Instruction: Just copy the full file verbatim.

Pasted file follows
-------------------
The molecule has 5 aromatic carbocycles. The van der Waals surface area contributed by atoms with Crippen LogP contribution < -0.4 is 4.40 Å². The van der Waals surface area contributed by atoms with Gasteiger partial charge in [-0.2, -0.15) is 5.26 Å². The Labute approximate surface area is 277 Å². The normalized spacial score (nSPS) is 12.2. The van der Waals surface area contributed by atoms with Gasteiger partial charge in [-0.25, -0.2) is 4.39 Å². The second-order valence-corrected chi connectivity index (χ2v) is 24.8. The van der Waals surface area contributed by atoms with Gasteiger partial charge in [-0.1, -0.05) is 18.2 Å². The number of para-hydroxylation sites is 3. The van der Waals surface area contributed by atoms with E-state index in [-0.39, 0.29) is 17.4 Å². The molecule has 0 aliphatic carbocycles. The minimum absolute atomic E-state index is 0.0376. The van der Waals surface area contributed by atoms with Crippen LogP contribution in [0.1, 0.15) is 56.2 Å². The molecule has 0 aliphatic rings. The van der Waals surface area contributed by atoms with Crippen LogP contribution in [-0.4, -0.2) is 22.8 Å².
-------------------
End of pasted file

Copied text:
The molecule has 5 aromatic carbocycles. The van der Waals surface area contributed by atoms with Crippen LogP contribution < -0.4 is 4.40 Å². The van der Waals surface area contributed by atoms with Gasteiger partial charge in [-0.2, -0.15) is 5.26 Å². The Labute approximate surface area is 277 Å². The normalized spacial score (nSPS) is 12.2. The van der Waals surface area contributed by atoms with Gasteiger partial charge in [-0.25, -0.2) is 4.39 Å². The second-order valence-corrected chi connectivity index (χ2v) is 24.8. The van der Waals surface area contributed by atoms with Gasteiger partial charge in [-0.1, -0.05) is 18.2 Å². The number of para-hydroxylation sites is 3. The van der Waals surface area contributed by atoms with E-state index in [-0.39, 0.29) is 17.4 Å². The molecule has 0 aliphatic carbocycles. The minimum absolute atomic E-state index is 0.0376. The van der Waals surface area contributed by atoms with Crippen LogP contribution in [0.1, 0.15) is 56.2 Å². The molecule has 0 aliphatic rings. The van der Waals surface area contributed by atoms with Crippen LogP contribution in [-0.4, -0.2) is 22.8 Å².